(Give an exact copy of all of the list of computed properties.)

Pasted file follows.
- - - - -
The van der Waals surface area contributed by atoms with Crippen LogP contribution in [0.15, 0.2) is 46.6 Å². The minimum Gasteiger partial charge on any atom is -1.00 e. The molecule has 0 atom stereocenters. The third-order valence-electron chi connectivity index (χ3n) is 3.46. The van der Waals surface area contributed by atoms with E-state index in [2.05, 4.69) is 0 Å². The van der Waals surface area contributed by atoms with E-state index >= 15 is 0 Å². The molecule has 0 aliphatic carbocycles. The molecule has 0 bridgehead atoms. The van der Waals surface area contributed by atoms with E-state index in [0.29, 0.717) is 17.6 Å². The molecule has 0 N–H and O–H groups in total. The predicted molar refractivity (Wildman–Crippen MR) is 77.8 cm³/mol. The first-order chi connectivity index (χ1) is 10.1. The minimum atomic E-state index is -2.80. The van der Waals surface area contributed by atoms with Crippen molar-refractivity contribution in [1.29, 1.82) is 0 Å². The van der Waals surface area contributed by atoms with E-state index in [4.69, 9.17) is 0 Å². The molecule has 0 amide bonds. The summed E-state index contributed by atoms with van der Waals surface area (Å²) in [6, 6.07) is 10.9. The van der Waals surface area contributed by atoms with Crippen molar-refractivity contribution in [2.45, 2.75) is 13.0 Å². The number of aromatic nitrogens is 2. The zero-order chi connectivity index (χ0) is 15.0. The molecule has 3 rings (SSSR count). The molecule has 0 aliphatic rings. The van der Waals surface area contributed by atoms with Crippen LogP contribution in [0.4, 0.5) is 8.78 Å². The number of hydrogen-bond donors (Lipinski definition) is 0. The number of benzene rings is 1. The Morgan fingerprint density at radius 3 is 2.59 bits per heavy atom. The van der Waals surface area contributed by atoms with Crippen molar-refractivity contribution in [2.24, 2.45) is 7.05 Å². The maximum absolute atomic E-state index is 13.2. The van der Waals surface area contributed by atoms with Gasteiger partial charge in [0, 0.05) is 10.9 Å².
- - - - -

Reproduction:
The van der Waals surface area contributed by atoms with Crippen LogP contribution in [0.15, 0.2) is 46.6 Å². The minimum Gasteiger partial charge on any atom is -1.00 e. The molecule has 0 atom stereocenters. The third-order valence-electron chi connectivity index (χ3n) is 3.46. The van der Waals surface area contributed by atoms with E-state index in [2.05, 4.69) is 0 Å². The van der Waals surface area contributed by atoms with E-state index >= 15 is 0 Å². The molecule has 0 aliphatic carbocycles. The molecule has 0 bridgehead atoms. The van der Waals surface area contributed by atoms with E-state index in [0.29, 0.717) is 17.6 Å². The molecule has 0 N–H and O–H groups in total. The predicted molar refractivity (Wildman–Crippen MR) is 77.8 cm³/mol. The first-order chi connectivity index (χ1) is 10.1. The minimum atomic E-state index is -2.80. The van der Waals surface area contributed by atoms with Crippen molar-refractivity contribution in [1.29, 1.82) is 0 Å². The van der Waals surface area contributed by atoms with E-state index in [4.69, 9.17) is 0 Å². The molecule has 0 amide bonds. The summed E-state index contributed by atoms with van der Waals surface area (Å²) in [6, 6.07) is 10.9. The van der Waals surface area contributed by atoms with Crippen molar-refractivity contribution in [2.45, 2.75) is 13.0 Å². The number of aromatic nitrogens is 2. The zero-order chi connectivity index (χ0) is 15.0. The molecule has 3 rings (SSSR count). The molecule has 0 aliphatic rings. The van der Waals surface area contributed by atoms with Crippen LogP contribution in [0.4, 0.5) is 8.78 Å². The number of hydrogen-bond donors (Lipinski definition) is 0. The number of benzene rings is 1. The Morgan fingerprint density at radius 3 is 2.59 bits per heavy atom. The van der Waals surface area contributed by atoms with Crippen molar-refractivity contribution in [2.24, 2.45) is 7.05 Å². The maximum absolute atomic E-state index is 13.2. The van der Waals surface area contributed by atoms with Gasteiger partial charge in [0, 0.05) is 10.9 Å².